There is NO law that says you have to compete. If you don't want to, don't. Just because your other horse buddies are in the ring does not mean you are obligated to follow suit. I HATE competition - I get way too stressed (shoot, I can't even handle bidding for stuff on Ebay without sweating profusely and having heart palpitations and how silly is that? :o) The reverse is also true: just because your pals are all about hanging out with their horses and hitting the trail is no reason you can't shine in the show ring if you want to.
Simply because a horse is a "rescue" horse doesn't mean he must be a nag. You would be amazed at the number of registered "big bucks" horses that wind up (usually through no fault of their own) at auctions and rescues - particularly Arabians (who are woefully misunderstood, and don't get me started). Don't discount adopting from a legitimate rescue based on other people's disparaging comments. I'm constantly amazed (and disappointed) by the superiority complex many horse owners seem to have about their own purebred's "poor relations" :o/ With that in mind let me also note that just because someone charges a fortune that fancy schmancy registered steed they're selling, it's no guarantee they will live up to their pricetag OR paperwork. It doesn't really matter if the Sire of the seller's triple registered "darling" of his stable was a Tri-State Champion if all his "get" [offspring] are a bunch of triple registered turnips.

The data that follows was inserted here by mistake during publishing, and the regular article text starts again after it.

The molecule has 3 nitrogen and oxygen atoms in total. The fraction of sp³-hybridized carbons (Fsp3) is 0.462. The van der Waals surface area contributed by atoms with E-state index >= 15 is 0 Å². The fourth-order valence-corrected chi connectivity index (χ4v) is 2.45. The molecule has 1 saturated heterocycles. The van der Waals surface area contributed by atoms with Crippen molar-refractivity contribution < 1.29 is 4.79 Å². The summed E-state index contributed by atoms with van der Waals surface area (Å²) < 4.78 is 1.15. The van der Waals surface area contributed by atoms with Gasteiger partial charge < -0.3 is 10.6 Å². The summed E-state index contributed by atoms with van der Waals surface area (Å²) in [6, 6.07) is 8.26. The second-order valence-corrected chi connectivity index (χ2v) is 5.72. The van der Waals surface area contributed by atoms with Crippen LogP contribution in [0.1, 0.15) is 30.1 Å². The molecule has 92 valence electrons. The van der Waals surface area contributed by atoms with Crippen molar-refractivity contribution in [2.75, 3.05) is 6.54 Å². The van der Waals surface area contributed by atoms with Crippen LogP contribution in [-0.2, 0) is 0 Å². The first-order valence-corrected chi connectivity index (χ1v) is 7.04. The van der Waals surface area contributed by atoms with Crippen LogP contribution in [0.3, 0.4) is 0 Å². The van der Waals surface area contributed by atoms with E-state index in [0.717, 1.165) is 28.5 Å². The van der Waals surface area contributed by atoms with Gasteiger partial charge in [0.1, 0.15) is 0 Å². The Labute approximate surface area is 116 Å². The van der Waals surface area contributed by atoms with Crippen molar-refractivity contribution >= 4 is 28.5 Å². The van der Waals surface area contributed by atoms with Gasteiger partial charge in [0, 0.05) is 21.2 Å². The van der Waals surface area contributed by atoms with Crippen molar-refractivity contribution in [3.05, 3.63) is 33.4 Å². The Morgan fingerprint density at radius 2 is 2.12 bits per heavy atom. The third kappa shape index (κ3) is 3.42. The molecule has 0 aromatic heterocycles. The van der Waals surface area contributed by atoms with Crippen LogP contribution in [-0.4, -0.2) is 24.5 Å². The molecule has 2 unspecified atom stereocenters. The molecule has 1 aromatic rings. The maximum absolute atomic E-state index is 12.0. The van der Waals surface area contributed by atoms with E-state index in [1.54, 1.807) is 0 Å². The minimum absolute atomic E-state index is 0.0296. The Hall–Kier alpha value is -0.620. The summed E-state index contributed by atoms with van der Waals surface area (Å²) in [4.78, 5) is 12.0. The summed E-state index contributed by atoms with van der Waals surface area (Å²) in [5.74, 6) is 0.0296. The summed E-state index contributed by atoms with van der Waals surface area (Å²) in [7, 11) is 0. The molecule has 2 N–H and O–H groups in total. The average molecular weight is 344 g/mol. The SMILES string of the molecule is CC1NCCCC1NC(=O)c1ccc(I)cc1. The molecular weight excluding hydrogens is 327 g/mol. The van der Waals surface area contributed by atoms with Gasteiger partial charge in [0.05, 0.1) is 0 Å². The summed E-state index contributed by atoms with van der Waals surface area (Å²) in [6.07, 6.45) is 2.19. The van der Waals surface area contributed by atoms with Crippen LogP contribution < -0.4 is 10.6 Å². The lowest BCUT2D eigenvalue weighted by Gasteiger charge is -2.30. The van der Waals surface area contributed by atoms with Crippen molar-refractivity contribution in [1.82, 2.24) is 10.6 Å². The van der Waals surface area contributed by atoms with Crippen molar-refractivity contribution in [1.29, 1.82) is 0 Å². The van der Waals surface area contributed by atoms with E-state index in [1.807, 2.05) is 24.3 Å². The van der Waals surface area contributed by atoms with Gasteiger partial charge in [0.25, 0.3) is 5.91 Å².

One more note: The only person that needs a stallion is a breeder! This includes horses that were used for stud and later gelded - this often does not go well...So don't buy into statements like, "He'll calm down once he's cut/been gelded..." Think instead about what'cha gonna do if he DOESN'T??
CORRUPTION: It's not all politics and used car salesmen
It is most unfortunate that some people feel the need to embellish their horse's abilities and virtues to a fictional degree. There are some honest owners out there, but they are hard to find floating around in the sea of storytellers. I'll use two of our "accidental rescues" for examples: